Messy lives make immigration debate a messy business
Scott G Winterton, Deseret News
SALT LAKE CITY — At a recent meeting at Day Riverside Library, a group of immigrants from several Latin American countries met to discuss what they hope comes with comprehensive immigration reform.
Among the many questions that flew in both English and Spanish came this most basic yet problematic inquiry: "Who should get immigration reform?"
One man, who has worked in construction and other labor jobs, suggested the hope for immigrants lies with the younger generation, especially those trained in science, technology, engineering and math fields.
Then a woman in her 50s spoke up. She said she has worked more than a decade in a hotel washing sheets and cleaning bathrooms, saving what she could.
"¿Y que de mi?" she asked calmly. "What about me?"
Her question is among those at the heart of the immigration debate playing out this week in Washington, D.C., and throughout the country in small gatherings of those who came to the country illegally and who now are trying to understand how their lives could be improved.
The difficulty of the process was on display Monday as angry words were exchanged at the Judiciary Committee as it began its second hearing on legislation designed to strengthen border security, allow tens of thousands of both highly skilled workers and low-skilled workers into the country and eventually provide a path to citizenship for the 11 million people living in the country illegally.
The anger centered on controversy surrounding the two young men accused of bombing the Boston Marathon. Both immigrants to the country, the attack has cast a new dimension on immigration reform and some fear it could hijack the process.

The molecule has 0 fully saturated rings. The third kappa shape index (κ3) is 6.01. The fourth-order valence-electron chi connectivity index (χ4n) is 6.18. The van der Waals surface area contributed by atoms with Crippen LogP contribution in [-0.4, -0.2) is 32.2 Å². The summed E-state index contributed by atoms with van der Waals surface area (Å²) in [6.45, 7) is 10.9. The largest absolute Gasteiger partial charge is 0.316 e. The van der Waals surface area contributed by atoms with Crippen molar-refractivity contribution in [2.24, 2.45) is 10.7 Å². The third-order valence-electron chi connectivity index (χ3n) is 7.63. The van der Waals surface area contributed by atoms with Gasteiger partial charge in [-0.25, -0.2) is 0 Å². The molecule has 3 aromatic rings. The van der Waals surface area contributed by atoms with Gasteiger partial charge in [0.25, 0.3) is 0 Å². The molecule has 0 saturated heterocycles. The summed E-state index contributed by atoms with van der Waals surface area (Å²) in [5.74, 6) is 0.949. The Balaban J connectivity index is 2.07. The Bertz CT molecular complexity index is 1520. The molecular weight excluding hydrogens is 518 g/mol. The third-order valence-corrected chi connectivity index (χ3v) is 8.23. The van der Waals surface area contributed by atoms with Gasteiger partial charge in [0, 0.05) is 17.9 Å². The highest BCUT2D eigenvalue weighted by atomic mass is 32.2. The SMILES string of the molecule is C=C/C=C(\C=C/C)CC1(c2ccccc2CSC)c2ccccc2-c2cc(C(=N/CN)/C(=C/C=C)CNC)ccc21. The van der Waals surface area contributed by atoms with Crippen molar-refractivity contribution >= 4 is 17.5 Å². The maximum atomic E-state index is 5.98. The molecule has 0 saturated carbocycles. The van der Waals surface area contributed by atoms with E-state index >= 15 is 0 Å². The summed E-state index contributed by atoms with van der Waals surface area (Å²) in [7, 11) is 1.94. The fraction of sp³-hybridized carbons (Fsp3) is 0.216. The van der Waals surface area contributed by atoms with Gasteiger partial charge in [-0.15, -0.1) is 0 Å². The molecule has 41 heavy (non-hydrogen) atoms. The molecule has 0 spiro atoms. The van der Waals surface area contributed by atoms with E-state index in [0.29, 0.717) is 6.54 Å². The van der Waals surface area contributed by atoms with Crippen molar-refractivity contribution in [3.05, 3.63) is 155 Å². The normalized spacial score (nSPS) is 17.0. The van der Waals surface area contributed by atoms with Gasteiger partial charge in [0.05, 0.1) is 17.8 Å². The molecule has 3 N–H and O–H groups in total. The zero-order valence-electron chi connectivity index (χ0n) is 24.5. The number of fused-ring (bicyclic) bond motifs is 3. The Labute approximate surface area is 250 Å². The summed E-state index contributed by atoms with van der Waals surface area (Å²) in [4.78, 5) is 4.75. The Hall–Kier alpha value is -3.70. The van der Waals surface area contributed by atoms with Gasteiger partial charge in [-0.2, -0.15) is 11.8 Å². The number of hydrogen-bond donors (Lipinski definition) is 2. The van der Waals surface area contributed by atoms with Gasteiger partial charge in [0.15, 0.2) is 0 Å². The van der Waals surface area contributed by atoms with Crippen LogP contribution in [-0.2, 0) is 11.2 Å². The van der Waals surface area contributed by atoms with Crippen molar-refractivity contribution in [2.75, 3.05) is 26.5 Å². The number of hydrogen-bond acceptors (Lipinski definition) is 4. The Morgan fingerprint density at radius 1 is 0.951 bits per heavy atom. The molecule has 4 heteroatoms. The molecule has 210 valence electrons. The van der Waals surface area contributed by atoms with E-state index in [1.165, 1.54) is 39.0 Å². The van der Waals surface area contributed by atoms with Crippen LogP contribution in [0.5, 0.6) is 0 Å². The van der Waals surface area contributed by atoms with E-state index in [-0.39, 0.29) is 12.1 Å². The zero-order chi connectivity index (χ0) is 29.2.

But those concerns were far removed from the hall at Day Riverside Library. When the discussion ended, the nameless woman wondering whether immigration reform would ever benefit someone like her returned home to prepare for another long day at work, leaving without an answer to her small but complex question.
"When we're talking about human beings, we shouldn't be as inflexible as sometimes we've been, especially on immigration issues," immigration attorney and activist Mark Alvarez said. "We shouldn't separate immigrants into good immigrants and bad immigrants ... but I know at some point, for practical reasons, we're going to have some kind of argument about that."
The question of who should benefit from immigration reform was raised again days later when members of the Salt Lake Dream Team mobilized on April 3 to plead on behalf of Brenda Guzman, a young mother who they were told would be deported to her native Mexico in less than 24 hours, leaving behind five U.S. citizen children.
Yolanda Sandoval, Guzman's mother, wept openly as she hovered over her grandchildren, ranging in age from barely a year to 6 years old.
"She's not a criminal," Saldoval repeated several times in Spanish, speaking on her daughter's behalf while she was detained at the Spanish Fork immigration and customs enforcement detention center. "She just needed to get diapers and buy food for her children."
But Guzman has a criminal record.
Reportedly facing eviction at the age of 22, Guzman was arrested and convicted of providing what she said was an invented Social Security number to a payday lender. The number belonged to a young boy in Vernal, according to court documents.
Guzman pleaded guilty to reduced charges of attempted forgery and attempted identity theft, both class A misdemeanors. However, in the eyes of Immigration and Customs Enforcement, those charges remained classified as aggravated felonies, qualifying Guzman for expedited removal when she failed to appear at two review hearings for her case.
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